Elizabeth Gregory, the director of UH's gender and sexuality studies department, told BuzzFeed News that many faculty members she's spoken with have been concerned about how campus carry will affect class discussions, particularly in her department, where many of the subjects covered in their classes are "controversial to begin with."

"The whole point of being at university is being able to speak your mind," she said. "This dampens that because people never know what the person next to them might be thinking about what they are saying."

She added that she and her department have had discussions about taking action, though no specific plans have taken shape. She believes this is mainly because UH's campus community is less tight-knit than UT Austin's.

"I think the community was hoping there would be some reason [campus carry] would be taken off the table," Gregory said. "Now we have to come to terms with it as a reality."

Many of the LGBTQ students told BuzzFeed News they regularly experienced intimidation on campus before the law was implemented — both from fellow students and from non-student religious protest groups on campus, which the students refer to as "Hell Yellers."

Many non-student religious groups, including one called Bulldog Ministries, show up on UH's campus during midterms and finals and yell at students, the students at the LGBT center told BuzzFeed News.

On Bulldog's website, men can be seen in various locations in Houston holding signs reading, "WARNING: drunks, homosexuals, abortionists, adulterers, liars, fornicators, thieves, atheists, witches, idolaters, HELL AWAITS YOU."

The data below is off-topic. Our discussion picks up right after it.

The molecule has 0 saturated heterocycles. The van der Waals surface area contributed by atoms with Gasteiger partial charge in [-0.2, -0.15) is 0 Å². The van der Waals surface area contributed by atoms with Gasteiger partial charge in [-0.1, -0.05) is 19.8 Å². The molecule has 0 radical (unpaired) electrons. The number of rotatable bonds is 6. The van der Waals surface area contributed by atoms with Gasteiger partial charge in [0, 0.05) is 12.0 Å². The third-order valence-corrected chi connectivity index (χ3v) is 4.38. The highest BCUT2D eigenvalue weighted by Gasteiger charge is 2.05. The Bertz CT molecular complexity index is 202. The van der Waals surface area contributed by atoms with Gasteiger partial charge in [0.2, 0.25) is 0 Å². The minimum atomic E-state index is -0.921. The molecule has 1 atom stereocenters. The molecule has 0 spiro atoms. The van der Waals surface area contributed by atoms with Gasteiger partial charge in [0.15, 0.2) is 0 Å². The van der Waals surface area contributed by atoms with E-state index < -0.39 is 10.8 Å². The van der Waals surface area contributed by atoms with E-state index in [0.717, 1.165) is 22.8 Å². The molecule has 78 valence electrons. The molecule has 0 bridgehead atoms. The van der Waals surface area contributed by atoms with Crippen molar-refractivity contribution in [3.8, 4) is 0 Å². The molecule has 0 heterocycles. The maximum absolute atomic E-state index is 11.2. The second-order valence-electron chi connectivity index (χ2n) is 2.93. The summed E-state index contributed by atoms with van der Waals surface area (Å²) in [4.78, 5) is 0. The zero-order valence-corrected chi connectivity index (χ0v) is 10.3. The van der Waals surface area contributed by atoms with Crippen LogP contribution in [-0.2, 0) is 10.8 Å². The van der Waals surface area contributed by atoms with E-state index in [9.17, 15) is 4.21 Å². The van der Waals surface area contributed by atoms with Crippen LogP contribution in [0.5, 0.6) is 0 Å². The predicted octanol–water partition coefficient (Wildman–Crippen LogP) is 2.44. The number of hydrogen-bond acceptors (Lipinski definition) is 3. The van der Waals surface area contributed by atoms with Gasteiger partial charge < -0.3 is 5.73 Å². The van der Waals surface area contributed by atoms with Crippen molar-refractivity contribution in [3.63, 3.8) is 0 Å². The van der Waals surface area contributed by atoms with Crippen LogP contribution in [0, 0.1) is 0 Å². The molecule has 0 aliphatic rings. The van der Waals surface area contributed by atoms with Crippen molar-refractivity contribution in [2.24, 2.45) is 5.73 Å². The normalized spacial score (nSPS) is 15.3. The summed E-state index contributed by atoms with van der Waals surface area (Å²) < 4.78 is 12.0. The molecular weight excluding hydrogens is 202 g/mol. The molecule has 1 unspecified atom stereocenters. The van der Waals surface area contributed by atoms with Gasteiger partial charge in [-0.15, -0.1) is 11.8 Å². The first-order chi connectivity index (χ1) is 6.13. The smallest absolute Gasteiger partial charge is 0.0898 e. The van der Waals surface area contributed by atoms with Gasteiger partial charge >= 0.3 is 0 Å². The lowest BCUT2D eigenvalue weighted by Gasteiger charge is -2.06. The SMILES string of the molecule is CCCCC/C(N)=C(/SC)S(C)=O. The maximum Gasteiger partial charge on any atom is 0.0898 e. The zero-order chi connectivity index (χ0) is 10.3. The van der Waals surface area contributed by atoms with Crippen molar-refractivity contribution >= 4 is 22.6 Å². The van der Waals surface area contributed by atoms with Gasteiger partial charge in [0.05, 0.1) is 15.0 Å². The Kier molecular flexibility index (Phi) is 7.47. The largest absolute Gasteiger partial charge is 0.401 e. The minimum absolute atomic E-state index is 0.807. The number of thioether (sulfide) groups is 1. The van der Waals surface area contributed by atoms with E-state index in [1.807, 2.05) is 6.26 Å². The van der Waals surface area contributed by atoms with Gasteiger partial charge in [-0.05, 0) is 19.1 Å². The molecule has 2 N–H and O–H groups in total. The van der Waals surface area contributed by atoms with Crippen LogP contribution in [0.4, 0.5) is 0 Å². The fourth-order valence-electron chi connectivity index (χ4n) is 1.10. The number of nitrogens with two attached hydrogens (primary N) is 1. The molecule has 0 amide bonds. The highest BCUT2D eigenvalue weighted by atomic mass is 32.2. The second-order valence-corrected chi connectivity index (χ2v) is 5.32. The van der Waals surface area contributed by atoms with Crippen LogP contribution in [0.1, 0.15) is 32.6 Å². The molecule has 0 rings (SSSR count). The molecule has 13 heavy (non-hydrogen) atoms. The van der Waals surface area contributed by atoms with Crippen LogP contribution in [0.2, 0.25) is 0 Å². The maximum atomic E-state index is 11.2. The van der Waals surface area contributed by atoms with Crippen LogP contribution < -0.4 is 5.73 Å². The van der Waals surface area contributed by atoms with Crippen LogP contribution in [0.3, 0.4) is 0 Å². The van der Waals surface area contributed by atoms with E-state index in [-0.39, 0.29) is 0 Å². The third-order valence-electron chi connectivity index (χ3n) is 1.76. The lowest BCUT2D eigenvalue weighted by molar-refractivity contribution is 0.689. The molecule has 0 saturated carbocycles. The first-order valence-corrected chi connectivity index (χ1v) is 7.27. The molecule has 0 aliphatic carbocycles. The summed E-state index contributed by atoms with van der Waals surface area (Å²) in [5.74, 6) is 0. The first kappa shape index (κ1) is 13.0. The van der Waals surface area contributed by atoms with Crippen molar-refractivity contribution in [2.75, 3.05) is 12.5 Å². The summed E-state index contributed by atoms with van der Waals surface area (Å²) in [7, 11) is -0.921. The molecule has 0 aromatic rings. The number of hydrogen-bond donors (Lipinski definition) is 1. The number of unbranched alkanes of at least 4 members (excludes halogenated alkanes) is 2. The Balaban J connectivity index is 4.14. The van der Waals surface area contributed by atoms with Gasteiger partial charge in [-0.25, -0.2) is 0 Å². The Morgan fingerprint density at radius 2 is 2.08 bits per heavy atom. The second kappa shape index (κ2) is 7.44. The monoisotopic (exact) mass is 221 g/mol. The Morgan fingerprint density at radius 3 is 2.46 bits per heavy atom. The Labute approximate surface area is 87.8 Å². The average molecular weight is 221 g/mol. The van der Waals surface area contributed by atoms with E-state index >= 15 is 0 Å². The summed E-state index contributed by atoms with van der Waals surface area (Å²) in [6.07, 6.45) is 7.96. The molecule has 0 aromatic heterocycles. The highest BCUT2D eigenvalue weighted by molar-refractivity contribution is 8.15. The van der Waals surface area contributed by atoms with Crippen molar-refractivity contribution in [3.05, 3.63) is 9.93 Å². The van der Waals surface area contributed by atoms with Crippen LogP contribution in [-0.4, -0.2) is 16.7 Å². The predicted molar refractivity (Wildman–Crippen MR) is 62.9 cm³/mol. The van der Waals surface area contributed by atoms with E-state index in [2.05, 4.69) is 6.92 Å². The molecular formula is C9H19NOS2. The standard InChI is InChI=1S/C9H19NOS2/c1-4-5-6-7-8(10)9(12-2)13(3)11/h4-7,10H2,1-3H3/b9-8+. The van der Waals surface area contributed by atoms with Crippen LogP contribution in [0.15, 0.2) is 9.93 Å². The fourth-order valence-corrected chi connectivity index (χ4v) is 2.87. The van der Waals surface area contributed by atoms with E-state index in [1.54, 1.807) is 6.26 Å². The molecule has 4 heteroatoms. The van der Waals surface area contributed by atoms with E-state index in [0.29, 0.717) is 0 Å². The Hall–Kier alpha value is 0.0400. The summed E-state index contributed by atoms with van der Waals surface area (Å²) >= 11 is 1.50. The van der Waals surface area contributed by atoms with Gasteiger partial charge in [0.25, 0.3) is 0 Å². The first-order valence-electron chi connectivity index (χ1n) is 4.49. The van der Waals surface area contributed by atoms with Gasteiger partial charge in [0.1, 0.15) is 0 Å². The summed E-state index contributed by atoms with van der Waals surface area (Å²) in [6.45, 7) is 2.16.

Because of UH's freedom of expression policy, the group is allowed to remain in certain areas on campus as long as they don't physically assault anyone. But Allen and Foley said they have watched the groups push people protesting their protests. Bulldog didn't immediately return a request for comment.

Allen said he was more worried about these groups being able to carry guns on campus than he is about UH's students. "These people come here with the purpose of spreading hate, they come here looking for conflict," Allen said. "That's what worries me really."

Neither the UH administration nor the UH police press office immediately responded to BuzzFeed News' request for comment.

Ethan, 19, a trans student who identifies as male, told BuzzFeed News that before the campus carry law he was already worried about using the men's bathroom and having someone say, "You don't look right, you don't belong here." Now those people might have guns, he added.

Foley said they have had slurs yelled at them and been "intimidated" on campus before. Other LGBT students said they have had similar experiences.

Many of the students said that despite not wanting the guns on campus, they were comfortable around guns, or even "loved" them.

"I grew up around guns," Ethan said. "My parents had them for protection." But having them in a college environment was just different, he said.

Foley said that they also grew up around guns, and that their boyfriend of nearly five years keeps a gun on their beside table every night. But this doesn't stop Foley from fearing the actions of their peers.

"But the good thing is, maybe this will make our campus start paying more attention to local politics," Allen said. "Maybe this campus will actually start voting."